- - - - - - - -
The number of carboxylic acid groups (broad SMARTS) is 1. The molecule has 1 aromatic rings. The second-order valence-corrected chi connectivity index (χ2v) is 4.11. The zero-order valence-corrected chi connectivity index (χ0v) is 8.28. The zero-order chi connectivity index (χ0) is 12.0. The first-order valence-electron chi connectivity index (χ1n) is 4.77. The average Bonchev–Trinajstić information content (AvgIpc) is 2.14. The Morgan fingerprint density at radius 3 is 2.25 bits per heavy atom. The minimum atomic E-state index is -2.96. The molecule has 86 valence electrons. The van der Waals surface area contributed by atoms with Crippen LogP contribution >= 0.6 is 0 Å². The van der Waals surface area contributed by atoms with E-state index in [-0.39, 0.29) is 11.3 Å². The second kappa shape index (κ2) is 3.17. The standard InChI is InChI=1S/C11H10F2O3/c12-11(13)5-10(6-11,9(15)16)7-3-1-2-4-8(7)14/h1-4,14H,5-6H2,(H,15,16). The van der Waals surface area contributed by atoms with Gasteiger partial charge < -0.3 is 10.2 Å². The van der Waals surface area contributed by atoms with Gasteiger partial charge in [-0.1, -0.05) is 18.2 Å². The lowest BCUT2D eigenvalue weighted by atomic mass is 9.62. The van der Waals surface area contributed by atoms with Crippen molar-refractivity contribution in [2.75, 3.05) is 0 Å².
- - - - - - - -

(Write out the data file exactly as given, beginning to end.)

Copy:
The number of carboxylic acid groups (broad SMARTS) is 1. The molecule has 1 aromatic rings. The second-order valence-corrected chi connectivity index (χ2v) is 4.11. The zero-order valence-corrected chi connectivity index (χ0v) is 8.28. The zero-order chi connectivity index (χ0) is 12.0. The first-order valence-electron chi connectivity index (χ1n) is 4.77. The average Bonchev–Trinajstić information content (AvgIpc) is 2.14. The Morgan fingerprint density at radius 3 is 2.25 bits per heavy atom. The minimum atomic E-state index is -2.96. The molecule has 86 valence electrons. The van der Waals surface area contributed by atoms with Crippen LogP contribution >= 0.6 is 0 Å². The van der Waals surface area contributed by atoms with E-state index in [-0.39, 0.29) is 11.3 Å². The second kappa shape index (κ2) is 3.17. The standard InChI is InChI=1S/C11H10F2O3/c12-11(13)5-10(6-11,9(15)16)7-3-1-2-4-8(7)14/h1-4,14H,5-6H2,(H,15,16). The van der Waals surface area contributed by atoms with Gasteiger partial charge < -0.3 is 10.2 Å². The van der Waals surface area contributed by atoms with Gasteiger partial charge in [-0.1, -0.05) is 18.2 Å². The lowest BCUT2D eigenvalue weighted by atomic mass is 9.62. The van der Waals surface area contributed by atoms with Crippen molar-refractivity contribution in [2.75, 3.05) is 0 Å².